The Mexican acoustic duo's fourth album takes them out of their comfort zones of flamenco to explore more alternative country and rock territory.
Album review: Rodrigo y Gabriela – 9 Dead Alive
Rodrigo y Gabriela
9 Dead Alive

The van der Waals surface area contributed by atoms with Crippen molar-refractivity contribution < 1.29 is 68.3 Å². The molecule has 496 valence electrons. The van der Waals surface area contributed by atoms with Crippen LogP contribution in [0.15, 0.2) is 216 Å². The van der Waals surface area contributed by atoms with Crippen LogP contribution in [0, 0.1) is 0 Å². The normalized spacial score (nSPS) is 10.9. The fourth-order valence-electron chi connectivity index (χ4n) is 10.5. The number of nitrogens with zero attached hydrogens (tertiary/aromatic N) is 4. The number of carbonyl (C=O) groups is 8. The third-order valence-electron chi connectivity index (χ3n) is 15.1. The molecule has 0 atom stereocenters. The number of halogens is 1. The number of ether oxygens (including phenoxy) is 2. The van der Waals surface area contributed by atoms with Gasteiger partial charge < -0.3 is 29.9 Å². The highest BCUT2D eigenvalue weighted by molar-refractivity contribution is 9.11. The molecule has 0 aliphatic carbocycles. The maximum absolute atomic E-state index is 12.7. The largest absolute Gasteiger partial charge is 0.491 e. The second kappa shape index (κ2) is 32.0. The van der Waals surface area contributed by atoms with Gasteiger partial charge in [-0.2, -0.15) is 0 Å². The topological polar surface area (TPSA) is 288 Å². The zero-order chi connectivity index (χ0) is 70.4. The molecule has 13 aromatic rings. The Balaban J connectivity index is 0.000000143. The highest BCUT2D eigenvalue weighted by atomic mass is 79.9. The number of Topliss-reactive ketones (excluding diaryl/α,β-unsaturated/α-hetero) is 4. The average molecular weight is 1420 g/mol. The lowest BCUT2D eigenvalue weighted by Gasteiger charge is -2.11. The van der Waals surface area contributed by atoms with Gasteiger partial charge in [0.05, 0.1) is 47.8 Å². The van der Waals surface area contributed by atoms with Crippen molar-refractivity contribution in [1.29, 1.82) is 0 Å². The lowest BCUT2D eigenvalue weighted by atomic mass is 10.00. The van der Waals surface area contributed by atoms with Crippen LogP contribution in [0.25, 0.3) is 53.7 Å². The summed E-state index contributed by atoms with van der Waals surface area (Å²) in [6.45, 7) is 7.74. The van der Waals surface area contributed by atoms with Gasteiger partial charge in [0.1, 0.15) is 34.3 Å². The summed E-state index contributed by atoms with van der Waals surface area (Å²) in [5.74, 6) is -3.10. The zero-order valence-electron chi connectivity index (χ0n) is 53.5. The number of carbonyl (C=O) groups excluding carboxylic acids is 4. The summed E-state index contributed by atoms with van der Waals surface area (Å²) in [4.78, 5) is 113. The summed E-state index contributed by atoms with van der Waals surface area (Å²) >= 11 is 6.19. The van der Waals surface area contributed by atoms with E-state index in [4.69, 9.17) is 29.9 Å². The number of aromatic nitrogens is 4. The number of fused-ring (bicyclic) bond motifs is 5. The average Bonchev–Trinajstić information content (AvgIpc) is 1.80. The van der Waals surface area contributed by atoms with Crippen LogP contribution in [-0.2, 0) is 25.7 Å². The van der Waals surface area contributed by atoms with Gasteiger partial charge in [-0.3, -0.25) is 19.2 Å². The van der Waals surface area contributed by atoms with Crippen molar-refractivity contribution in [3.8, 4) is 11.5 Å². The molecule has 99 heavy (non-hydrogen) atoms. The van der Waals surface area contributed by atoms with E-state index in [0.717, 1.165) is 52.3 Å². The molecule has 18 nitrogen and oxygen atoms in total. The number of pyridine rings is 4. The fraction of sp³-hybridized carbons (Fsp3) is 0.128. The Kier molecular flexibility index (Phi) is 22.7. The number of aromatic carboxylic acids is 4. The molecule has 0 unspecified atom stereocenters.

In their latest release, the forward-thinking Mexican acoustic duo Rodrigo y Gabriela have looked back for inspiration. Their fourth album is loose and conceptual, with each track dedicated to a historical figure. It’s a nifty idea, as each persona takes them out of their comfort zones of flamenco to explore more alternative country and rock territory. The opener Soundmaker, dedicated to the 19th-century luthier and guitarist Antonio de Torres Jurado, is seductive, with the duo’s galloping riffs evoking scenes from a Spaghetti Western. Misty Moses (dedicated to the African-American abolitionist Harriet Tubman) is a more delicate affair, with a melancholic opening flourish before the pace picks up to an assertive finale. Megalopolis (for the 19th-century Chilean poet and diplomat Gabriela Mistral) is a slight throwback to the successful flamenco sounds, albeit with a slower, contemplative vein. Don’t let the subject matter put you off; 9 Dead Alive can be perfectly enjoyed intently or pleasantly in the background. It’s another solid release from the consistent duo.